Classroom scene with teacher standing and students sitting

Violence, Aggression Against Educators Grew Post-Pandemic, Study Finds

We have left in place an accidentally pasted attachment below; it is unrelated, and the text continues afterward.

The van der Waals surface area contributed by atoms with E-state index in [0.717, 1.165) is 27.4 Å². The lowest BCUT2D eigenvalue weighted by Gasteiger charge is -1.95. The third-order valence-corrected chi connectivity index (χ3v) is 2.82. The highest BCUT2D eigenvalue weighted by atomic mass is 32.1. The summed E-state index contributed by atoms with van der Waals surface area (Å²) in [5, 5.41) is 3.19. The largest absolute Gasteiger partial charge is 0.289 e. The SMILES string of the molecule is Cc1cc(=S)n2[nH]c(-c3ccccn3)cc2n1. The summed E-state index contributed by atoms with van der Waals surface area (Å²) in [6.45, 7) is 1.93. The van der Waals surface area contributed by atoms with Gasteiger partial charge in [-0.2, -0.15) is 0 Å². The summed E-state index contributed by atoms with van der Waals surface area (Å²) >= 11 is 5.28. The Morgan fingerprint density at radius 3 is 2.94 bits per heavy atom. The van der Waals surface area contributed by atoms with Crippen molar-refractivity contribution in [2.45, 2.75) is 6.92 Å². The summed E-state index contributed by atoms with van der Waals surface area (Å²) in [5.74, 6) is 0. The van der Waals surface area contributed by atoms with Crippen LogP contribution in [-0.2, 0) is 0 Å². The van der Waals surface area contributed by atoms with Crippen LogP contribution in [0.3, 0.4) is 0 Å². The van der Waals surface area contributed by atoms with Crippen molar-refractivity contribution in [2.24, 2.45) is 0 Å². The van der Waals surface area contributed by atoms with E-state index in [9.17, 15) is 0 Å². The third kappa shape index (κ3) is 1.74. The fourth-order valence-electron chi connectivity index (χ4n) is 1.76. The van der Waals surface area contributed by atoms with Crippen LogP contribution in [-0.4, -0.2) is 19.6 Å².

While threats and violence against pre-K to 12th-grade teachers and other school personnel in the United States declined during the COVID-19 pandemic, after the restrictions were lifted, incidents rebounded to levels equal to or exceeding those prior to the pandemic. As a result, the percentage of teachers expressing the intention to resign or transfer rose from 49% during the pandemic to 57% afterward. These are the findings of new research led by the American Psychological Association’s Task Force on Violence Against Educators and School Personnel, whose members include UCLA Luskin Social Welfare Professor Ron Avi Astor. “Aggression and violence against educators and school personnel are major concerns that affect the well-being of school personnel and the students and families they serve,” the researchers concluded. They recommended an overhaul of existing policies, with the goal of bringing school personnel, students, parents and communities together to work toward improving campus climate, work environment, and student learning and well-being. The study compared the results of two surveys of educators and school personnel from all 50 states and Puerto Rico. The first was conducted during the height of the pandemic in 2020-2021 and the second in 2022, after many campuses had lifted COVID-19 restrictions. Respondents were asked about their encounters with various forms of violence, including verbal, cyber and physical, from students, parents and guardians, colleagues and administrators. They were also asked if they intended to quit, retire early or transfer to another position within the school system. The study was published May 30 in the journal American Psychologist.

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